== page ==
The diseases of indefinite duration are not limited by nature. Drugs can really “cure” some of these diseases. Anemia can be relieved by iron, syphilis by mercury, or iodine of potassium (at least in mid-century 1800’s), and chills/fever by quinine. The treatment is more curative than with the first group of diseases. Sometimes the drugs used will remove the cause, it might reduce the duration, or it might absolutely control the disease. Doctors were fully aware of the fact that the apothecary cannot contain all of the “weapons” necessary to work on the disease.

The necessarily fatal diseases progressively and steadily become worse. Each change that takes place moves closer to “the destruction of life.” These diseases include: consumption, carcinoma, apoplexy, softening of the brain, organic afflictions of the heart and kidneys. In this case drugs cannot “cure” the disease. The recuperative powers of nature will fail. Drugs are therefore used to prolong life, to keep up failing strength, and alleviate the “agonies of the inevitable hour.”

Even though the doctor of this age would focus on nature and drugs for “curing” the sick, doctors, like today, needed to treat both the “mind & the body.” Doctors of the mid-1800’s felt that this relationship was both obscure and “ill understood.” They did understand that fear, anxiety, want of confidence, or depressed mental condition would go a long way towards producing disease, preventing its relief, or preventing its cure. Even with the best nursing and the best administration of drugs, they felt that the mind could cause, cure, or prevent disease.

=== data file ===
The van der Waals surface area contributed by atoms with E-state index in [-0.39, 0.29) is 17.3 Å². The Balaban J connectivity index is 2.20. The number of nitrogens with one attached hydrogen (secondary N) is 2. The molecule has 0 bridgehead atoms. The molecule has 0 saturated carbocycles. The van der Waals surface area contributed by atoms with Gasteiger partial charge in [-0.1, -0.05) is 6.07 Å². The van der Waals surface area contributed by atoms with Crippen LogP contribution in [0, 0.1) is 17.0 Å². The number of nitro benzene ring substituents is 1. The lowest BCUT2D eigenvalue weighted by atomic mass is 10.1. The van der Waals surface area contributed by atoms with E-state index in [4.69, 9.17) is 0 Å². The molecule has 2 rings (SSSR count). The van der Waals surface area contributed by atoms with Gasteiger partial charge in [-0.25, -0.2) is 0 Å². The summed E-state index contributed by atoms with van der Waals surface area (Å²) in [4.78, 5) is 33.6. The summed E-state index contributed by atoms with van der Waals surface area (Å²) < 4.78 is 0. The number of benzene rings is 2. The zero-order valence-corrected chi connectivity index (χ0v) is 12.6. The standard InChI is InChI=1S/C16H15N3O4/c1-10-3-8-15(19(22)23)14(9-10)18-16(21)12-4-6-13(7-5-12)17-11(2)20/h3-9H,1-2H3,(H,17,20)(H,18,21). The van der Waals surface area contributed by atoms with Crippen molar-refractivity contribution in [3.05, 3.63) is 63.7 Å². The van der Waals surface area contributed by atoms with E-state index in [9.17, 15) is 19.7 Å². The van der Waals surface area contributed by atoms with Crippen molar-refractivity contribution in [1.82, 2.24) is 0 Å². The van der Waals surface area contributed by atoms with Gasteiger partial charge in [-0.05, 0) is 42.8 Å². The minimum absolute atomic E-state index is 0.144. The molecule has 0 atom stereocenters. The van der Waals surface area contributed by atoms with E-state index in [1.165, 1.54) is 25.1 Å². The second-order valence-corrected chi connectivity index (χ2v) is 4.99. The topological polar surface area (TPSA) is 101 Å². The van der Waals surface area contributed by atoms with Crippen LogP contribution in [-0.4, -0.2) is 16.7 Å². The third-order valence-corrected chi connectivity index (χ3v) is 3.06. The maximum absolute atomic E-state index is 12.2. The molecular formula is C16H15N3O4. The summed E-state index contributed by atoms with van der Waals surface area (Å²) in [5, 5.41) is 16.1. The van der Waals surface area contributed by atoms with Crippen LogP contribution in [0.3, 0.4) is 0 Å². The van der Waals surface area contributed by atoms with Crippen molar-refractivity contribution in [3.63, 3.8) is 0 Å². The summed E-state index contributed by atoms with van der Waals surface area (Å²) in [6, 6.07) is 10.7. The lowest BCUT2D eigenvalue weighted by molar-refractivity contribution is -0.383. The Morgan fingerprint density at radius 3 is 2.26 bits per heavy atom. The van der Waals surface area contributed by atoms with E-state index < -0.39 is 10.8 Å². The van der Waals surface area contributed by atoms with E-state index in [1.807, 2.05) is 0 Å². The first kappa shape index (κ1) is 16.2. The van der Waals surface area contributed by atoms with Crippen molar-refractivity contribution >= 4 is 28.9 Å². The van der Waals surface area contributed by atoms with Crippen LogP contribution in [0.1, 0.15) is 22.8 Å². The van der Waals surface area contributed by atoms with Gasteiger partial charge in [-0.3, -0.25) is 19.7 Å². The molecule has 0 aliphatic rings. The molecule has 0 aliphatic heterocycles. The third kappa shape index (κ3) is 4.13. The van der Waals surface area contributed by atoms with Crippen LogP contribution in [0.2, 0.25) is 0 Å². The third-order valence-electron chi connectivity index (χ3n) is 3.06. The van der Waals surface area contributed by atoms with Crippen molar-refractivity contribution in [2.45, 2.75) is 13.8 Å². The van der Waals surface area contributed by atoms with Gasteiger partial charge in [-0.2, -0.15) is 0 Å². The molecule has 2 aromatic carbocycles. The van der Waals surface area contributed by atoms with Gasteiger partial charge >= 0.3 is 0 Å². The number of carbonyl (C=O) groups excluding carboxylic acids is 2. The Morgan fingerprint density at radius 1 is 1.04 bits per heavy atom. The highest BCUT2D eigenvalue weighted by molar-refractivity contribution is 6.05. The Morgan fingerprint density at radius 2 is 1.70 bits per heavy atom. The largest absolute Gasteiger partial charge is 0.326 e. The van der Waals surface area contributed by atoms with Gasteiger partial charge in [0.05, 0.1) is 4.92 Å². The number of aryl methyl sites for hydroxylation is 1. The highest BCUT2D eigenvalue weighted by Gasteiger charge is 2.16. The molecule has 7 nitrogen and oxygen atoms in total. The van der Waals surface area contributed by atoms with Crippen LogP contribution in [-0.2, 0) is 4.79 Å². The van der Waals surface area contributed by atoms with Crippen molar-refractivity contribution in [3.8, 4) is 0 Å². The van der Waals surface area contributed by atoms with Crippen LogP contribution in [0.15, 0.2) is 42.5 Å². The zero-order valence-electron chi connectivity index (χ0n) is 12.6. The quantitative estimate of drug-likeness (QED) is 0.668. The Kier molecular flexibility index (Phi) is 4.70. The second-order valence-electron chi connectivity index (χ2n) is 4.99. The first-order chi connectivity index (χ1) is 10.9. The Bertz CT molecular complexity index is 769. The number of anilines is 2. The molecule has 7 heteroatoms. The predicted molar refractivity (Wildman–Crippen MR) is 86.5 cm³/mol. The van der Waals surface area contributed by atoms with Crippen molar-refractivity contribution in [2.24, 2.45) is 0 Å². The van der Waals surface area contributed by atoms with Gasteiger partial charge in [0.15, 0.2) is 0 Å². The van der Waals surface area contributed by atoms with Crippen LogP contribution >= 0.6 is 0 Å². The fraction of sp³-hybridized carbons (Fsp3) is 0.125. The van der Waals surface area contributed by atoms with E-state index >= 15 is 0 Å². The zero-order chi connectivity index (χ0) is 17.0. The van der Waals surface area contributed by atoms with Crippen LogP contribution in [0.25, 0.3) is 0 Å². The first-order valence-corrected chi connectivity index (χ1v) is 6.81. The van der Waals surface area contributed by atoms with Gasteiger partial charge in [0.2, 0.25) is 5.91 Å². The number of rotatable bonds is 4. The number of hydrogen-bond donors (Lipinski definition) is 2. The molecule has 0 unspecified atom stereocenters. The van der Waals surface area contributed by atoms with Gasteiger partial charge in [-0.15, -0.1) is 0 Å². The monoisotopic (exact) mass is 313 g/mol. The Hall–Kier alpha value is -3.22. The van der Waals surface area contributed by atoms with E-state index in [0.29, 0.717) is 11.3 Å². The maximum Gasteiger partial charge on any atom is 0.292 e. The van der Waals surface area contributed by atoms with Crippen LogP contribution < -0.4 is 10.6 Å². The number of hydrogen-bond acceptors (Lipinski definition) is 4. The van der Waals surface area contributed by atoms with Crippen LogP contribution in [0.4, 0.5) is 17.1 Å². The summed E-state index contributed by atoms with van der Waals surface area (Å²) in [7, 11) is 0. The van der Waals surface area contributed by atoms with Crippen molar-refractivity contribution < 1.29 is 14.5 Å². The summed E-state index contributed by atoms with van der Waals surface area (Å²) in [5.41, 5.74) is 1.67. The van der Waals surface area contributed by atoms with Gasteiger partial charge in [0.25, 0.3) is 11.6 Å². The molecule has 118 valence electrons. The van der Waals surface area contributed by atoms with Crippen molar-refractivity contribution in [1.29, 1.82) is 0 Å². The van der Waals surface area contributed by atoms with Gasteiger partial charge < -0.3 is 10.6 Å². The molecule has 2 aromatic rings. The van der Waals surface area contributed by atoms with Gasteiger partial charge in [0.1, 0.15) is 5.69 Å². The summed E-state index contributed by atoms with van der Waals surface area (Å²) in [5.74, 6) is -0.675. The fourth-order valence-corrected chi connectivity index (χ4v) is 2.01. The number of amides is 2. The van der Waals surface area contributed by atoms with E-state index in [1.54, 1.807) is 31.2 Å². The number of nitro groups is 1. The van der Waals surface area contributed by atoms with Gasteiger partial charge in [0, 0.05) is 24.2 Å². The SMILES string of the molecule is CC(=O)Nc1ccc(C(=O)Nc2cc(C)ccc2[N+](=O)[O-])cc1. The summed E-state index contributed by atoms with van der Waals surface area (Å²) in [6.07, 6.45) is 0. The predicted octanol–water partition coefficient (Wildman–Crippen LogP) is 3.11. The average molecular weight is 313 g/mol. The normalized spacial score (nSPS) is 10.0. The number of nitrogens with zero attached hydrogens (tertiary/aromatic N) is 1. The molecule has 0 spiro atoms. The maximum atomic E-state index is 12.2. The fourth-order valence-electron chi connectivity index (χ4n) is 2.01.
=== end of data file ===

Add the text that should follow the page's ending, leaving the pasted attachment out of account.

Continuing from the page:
More than the pleasant manner or smile of a doctor, there are external influences that could help or hinder. Therapeutic agents used by the doctor included light, temperature, good air, diet, bathing, climate, clothing, and exercise. It was felt that these also belonged as part of the Materia Medica. If the doctor did not manage these resources, the drugs available to them would have had little impact on the patient. Perhaps because they felt that diet was critical is why there was so much emphasis on the diet provided to the sick and wounded during the Civil War. Looking at the diets prescribed, the regulation of diet for the sick was no simple matter, however simple it may have appeared to be. Food was considered the raw material out of which all tissues and organs are impacted. It regulated the blood, supplied the body’s fuel, and is therapeutic. The regulation of the quantity and frequency of the patient’s food and drink could be much more important than drugs.

Drugs did hold an important position for the medical professional. In their use they can be of “inestimable value” to the patient. Doctors of the age could not study the pharmacology too carefully. They could not understand the drugs too well. Their administration to patients could do a vast deal of either good or evil. They could relieve pain, promote sleep, stimulate or repress any action of the body. They could wake up a sluggish organ or reduce excitement in the body. Behind each drug was the admonishment that most drugs are not curative in their effects. The physician needed to first consider whether the patient should take anything. What else may cure this patient besides the pills, liquids, tinctures, etc. in the resources of the doctor? Dr. Clarke states this when he said in Latin, “tuto, cito et jucunde.” Translated it says “safely, quickly, and joyfully,” meaning with the least amount of drugging. After a thorough study of the Materia Medica in the medical school hopefully, the doctor will be prepared to prescribe drugs wisely for the relief of their patients.

Until next time
Your obt. Servant
Surgeon T.T. Steinbach